This detail from a group photo shows sergeants and Troop sergeant-majors of the Queen's Bays in India in 1865. Some are in stable dress and some in dress uniform. The white trouser stripe on the seated figure, and his white collar and cuffs are indicators to confirm the identity of the regiment. The dress tunic appears to have a dark collar, more visible on the less-whiskered TSM seated in the middle. This is because the white collar had a wide lace button loop. It was of yellow cloth for other ranks, but gold for Warrant Officers. Yellow would appear dark in photos of this vintage, and gold could also be dark in certain lights. The four chevrons with embroidered crown on the right arms of the two TSMs in this photo and the three crowned chevrons of the sergeants are all in gold lace on white cloth. Unfortunately the gauntlets cover the cuffs but they are simple round white cuffs embellished with a laced chevron and a central brass button. The shoulder straps are white edged with either yellow or gold depending on rank.
The white leather pouchbelts have a small white pouch attached to the front for the percussion caps. The TSMs do not have this as the Sharps carbines, used by the Queen's Bays in the Indian Mutiny, were only carried by sergeants and lower ranks. The white waistbelts differ in this photo. The two standing figures have the rectangular brass plate but the seated TSM has a snake clasp, as do others in the larger photo. The trousers at this time had leathered bottoms and inside leg, for mounted duty but unleathered for dismounted duty. The men in dress uniform have removed their helmets which are the 1847-71 models. One seated sergeant and a bearded sergeant standing in the middle are in stable dress which is a scarlet waist-length fitted jacket with white facings, blue pill-box cap with gold capband, and blue trousers with a broad white stripe. They have a medal ribbon for the Indian Mutiny campaign while the men in dress uniform have the medals. The medal for the mutiny has white and red stripes which can be seen on the two standing men. The other medals look as if they are for the Crimea, but the Bays were not there as a regiment. Some men may have served in the Crimea on detachment, or have come from another regiment in 1856, in time to take part in the Mutiny operations of 1858-9.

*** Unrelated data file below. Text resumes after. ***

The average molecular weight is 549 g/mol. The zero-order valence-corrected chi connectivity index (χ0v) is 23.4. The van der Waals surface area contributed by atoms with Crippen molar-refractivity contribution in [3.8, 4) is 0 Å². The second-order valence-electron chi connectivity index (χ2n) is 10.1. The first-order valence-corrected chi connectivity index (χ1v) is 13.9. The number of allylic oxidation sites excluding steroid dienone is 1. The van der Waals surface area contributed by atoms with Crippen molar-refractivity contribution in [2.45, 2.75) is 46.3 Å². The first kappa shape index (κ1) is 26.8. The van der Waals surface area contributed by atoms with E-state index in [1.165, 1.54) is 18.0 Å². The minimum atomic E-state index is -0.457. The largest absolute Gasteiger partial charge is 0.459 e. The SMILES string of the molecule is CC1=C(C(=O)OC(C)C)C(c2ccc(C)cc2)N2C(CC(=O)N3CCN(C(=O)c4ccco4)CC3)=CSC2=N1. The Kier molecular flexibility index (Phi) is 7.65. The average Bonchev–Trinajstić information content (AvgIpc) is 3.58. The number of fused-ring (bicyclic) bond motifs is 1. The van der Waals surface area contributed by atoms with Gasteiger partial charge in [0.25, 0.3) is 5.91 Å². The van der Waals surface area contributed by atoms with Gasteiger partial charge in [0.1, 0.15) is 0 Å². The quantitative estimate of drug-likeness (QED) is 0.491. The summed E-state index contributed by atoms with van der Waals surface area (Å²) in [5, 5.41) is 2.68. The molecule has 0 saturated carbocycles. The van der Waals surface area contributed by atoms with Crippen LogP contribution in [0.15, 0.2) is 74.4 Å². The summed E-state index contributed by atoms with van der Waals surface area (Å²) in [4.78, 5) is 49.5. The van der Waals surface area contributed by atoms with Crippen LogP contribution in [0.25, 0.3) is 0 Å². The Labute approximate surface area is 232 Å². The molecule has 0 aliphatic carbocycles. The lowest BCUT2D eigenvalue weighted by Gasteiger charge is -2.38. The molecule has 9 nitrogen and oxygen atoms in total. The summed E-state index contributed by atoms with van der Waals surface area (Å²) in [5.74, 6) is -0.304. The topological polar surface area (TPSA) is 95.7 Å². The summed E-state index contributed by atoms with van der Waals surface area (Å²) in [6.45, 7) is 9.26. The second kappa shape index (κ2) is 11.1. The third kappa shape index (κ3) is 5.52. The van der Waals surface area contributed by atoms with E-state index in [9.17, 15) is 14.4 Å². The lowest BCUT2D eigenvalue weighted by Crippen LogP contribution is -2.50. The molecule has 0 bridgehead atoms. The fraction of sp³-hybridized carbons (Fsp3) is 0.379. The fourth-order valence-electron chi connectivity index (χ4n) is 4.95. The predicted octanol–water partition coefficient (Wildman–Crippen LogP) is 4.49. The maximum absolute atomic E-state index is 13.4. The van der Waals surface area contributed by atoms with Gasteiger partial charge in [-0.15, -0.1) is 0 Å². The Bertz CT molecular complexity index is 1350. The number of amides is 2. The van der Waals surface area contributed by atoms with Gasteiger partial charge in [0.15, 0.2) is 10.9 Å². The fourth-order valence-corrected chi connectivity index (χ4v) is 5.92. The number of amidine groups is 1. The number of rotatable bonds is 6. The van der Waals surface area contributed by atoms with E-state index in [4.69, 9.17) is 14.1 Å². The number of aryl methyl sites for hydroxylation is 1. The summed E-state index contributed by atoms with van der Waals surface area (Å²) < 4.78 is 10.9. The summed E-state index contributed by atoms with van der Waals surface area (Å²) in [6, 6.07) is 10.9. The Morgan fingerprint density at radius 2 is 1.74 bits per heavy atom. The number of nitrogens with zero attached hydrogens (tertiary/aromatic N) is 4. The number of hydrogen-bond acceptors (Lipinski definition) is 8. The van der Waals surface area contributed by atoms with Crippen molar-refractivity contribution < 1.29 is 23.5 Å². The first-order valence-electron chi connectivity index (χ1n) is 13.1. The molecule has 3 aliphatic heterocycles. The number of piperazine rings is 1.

Regimental details | Uniforms
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